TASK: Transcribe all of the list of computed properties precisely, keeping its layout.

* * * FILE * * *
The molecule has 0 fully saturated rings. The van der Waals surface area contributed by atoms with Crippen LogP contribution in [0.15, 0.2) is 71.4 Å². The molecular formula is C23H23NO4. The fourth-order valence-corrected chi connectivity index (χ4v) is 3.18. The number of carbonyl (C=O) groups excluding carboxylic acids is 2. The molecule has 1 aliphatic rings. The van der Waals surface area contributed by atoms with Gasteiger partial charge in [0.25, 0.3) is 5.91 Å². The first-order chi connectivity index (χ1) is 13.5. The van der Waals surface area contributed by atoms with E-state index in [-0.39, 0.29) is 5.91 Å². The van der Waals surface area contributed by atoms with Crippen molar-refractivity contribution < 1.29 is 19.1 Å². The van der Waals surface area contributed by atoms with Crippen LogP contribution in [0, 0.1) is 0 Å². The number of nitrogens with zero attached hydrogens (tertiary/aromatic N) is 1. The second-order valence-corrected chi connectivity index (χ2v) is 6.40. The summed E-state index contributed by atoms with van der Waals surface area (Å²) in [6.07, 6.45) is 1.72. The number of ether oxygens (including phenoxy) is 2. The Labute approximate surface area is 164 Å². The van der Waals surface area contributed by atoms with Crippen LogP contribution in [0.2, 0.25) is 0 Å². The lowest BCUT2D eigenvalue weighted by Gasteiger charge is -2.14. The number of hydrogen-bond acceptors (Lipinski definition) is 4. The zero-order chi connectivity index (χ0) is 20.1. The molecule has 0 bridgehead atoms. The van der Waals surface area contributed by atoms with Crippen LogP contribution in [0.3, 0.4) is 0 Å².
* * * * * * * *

The molecule has 0 fully saturated rings. The van der Waals surface area contributed by atoms with Crippen LogP contribution in [0.15, 0.2) is 71.4 Å². The molecular formula is C23H23NO4. The fourth-order valence-corrected chi connectivity index (χ4v) is 3.18. The number of carbonyl (C=O) groups excluding carboxylic acids is 2. The molecule has 1 aliphatic rings. The van der Waals surface area contributed by atoms with Gasteiger partial charge in [0.25, 0.3) is 5.91 Å². The first-order chi connectivity index (χ1) is 13.5. The van der Waals surface area contributed by atoms with E-state index in [-0.39, 0.29) is 5.91 Å². The van der Waals surface area contributed by atoms with Crippen molar-refractivity contribution < 1.29 is 19.1 Å². The van der Waals surface area contributed by atoms with Crippen LogP contribution in [0, 0.1) is 0 Å². The number of nitrogens with zero attached hydrogens (tertiary/aromatic N) is 1. The second-order valence-corrected chi connectivity index (χ2v) is 6.40. The summed E-state index contributed by atoms with van der Waals surface area (Å²) in [6.07, 6.45) is 1.72. The number of ether oxygens (including phenoxy) is 2. The Labute approximate surface area is 164 Å². The van der Waals surface area contributed by atoms with Crippen LogP contribution in [0.2, 0.25) is 0 Å². The lowest BCUT2D eigenvalue weighted by Gasteiger charge is -2.14. The number of hydrogen-bond acceptors (Lipinski definition) is 4. The zero-order chi connectivity index (χ0) is 20.1. The molecule has 0 bridgehead atoms. The van der Waals surface area contributed by atoms with Crippen LogP contribution in [0.3, 0.4) is 0 Å².